Happy Cats = Healthy Cats

Cynthia Maro Pittsburgh

Cats, with their independent spirits and enigmatic personalities, have a unique way of leaving their paw prints on our hearts. As responsible pet owners, it’s our duty to ensure their lives are filled with contentment and vitality. Dr. Cynthia Maro of Pittsburgh delves into the key factors that contribute to a cat’s happiness and overall well-being. From enriching their environment to understanding their dietary needs, this guide offers actionable advice to help your feline companion thrive.

Keeping a Cat Healthy – Advice from a Veterinarian

Below are a few key practices that can help ensure a healthy, happy life for your cat. By embracing these principles, you’ll nurture both their physical health and the bond you share.

  1. Feed a healthy diet based on the prey model diet cats evolved eating (more on this below).
  2. Have plenty of litter boxes (1 per cat + 1 extra) with regularly changed litter (daily).
  3. Find a litter your cats like and keep it consistent, dust free is ideal.
  4. Keep up with regular vet check-ups, even if your cat never shows external signs of health issues.
  5. Avoid feeding snacks and treats that aren’t real meat.
  6. Keep your pet active and engaged every single day – if you can get your cat some safe outdoor time, be sure to do so. Owners can take them out on a leash, take them for walks in a stroller, install a Purr-fect fence system, or create a safe outdoor enclosure complete with cat trees or real trees.
  7. If you can’t get your cat outdoors, help your feline friend have a simulation of the outdoors somewhere inside.
  8. If your cat is slowing down, hiding, or being less engaged, take it to the vet and ask for a blood panel and arthritis evaluation.

How to Know if it’s Something Serious

Many minimally active pets are not “just getting old”. They are usually developing an illness or experiencing pain. There are many treatments available to keep cats active and happy well into their twenties.

The average cat who lives indoors, but ventures outside here and there, will generally stay within 75 – 150 yards of their home. Some more adventurous outdoor cats may cover as much as 2 miles daily in search of food or a mate, but this activity is typically only present in unneutered males.

Outdoor cats that roam and are not in safe enclosure are far more vulnerable to being injured by vehicles, birds of prey, other predators, and even other cats. They are also likely to pick up fleas, ticks, and other parasites, so be wary and talk with your vet about the best preventives available if your cat wanders outdoors.

Cats that hunt and go outdoors get more exercise and activity throughout their lives. Typically, they also maintain a healthier weight, which can prevent inflammation, arthritis, and even other problems associated with aging such as cancer.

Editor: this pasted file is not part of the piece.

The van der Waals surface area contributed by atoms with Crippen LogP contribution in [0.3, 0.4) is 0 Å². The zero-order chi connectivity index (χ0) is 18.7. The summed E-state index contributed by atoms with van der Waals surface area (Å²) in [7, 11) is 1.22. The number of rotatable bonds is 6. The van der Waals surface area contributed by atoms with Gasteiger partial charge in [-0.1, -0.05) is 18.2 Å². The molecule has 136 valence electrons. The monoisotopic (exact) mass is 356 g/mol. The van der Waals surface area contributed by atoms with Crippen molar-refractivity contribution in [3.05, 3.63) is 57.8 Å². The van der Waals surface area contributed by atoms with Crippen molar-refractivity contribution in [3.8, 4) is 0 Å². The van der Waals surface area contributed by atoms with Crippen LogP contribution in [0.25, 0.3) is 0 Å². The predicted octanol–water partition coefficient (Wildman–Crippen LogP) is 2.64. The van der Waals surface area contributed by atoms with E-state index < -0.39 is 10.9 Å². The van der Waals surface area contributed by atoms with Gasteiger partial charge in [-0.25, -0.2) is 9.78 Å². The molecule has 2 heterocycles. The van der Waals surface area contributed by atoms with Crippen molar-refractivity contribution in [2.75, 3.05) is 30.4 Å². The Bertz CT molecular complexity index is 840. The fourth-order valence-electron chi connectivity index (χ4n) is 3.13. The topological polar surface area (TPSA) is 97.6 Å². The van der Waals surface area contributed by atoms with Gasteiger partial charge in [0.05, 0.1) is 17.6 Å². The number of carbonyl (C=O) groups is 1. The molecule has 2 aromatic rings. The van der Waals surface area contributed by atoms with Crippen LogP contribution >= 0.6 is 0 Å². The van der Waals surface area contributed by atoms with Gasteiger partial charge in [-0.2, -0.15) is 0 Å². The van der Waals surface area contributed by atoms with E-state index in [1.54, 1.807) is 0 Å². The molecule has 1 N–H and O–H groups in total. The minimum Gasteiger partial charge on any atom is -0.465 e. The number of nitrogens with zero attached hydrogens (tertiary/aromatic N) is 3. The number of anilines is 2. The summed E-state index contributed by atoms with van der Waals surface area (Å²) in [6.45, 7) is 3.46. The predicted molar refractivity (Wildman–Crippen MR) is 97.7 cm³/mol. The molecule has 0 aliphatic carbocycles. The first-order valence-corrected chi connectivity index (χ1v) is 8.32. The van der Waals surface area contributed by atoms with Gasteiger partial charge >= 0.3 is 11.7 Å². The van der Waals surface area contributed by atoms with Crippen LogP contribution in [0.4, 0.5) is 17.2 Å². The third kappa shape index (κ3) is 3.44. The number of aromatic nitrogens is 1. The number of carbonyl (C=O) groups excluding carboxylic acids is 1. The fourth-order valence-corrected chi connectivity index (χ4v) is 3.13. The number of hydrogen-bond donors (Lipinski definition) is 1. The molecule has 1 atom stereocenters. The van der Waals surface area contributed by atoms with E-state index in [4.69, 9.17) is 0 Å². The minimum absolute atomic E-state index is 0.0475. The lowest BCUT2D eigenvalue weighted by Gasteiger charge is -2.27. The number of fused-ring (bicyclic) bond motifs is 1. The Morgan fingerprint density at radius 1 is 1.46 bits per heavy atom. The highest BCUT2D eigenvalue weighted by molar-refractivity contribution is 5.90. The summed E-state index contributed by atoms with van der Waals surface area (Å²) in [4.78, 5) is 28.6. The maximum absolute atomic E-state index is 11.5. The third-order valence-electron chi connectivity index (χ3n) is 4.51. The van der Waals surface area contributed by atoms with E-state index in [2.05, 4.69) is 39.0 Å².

Cynthia Maro Pittsburgh

Getting a Cat to Be More Active

If you want to help your indoor cat stay as active as an outdoor cat, you will both benefit from the engagement and extra movement. Here are some creative ways to keep your kitty lively:

Make mealtime a time for movement. Create a food parade and carry the pet food up and down steps and around the house. Your food driven pet will get extra exercise, simulating a hunt. Feed in different areas of the home and consider tossing food bits, so your cat can chase her meal.

When your cat comes begging for more food or treats, play a game instead. They often quickly forget about treats when engaged in play time.

There are many devices which randomly activate to engage cats in play, and some cats love them. Many cats will enjoy random laser lights, but it’s important to try a variety of options to find which toys work best for your pet.

There are several websites, including the Ohio State University College of Veterinary Medicine’s Indoor Cat Initiative page, that offer loads of tips for indoor cat engagement.

The Cat’s Diet

Feeding your cat for optimal happiness, health, and activity requires understanding that cats figured out what their optimal dietary needs were long before humans started housing and feeding them.

From the ancient hunting grounds to the cozy corners of our homes, cats have retained their natural instincts for survival. Their dietary preferences, rooted in their history as skilled hunters, hold essential clues to ensuring their optimal health and vitality.

There are distinct dietary essentials that form the foundation of a cat’s well-being, as well as nuances that set them apart as obligate carnivores. What this means is that they require a meat protein-based diet, NOT grain, lentils, peas, and other meat protein substitutes. They won’t become protein and taurine deficient by being grain deprived.

If your cat will eat a balanced raw, cooked, or canned meat-based diet (from a reputable manufacturer), that is always recommend over dry kibble.

Also be sure to note a cat’s imprint on taste, texture, and shapes of food. Introducing an older cat to a completely different diet can be challenging, so make sure to do so gradually and creatively.

Better yet, start your kitten out right with exposure to a wide variety of tastes and types of foods.


In the realm of feline companionship, one truth reigns supreme: cats thrive on the warmth of human touch and attention. Their lives are enriched by our companionship, creating a bond that is unique and often deeply emotional. It’s a relationship that brings immeasurable joy, comfort, and companionship to both parties involved, enriching the lives of humans and feline friends alike.


Dr. Cynthia Maro – Integrative Veterinarian, Cynthia Maro, DVM, CVA, CAC, VMRT, VNAET

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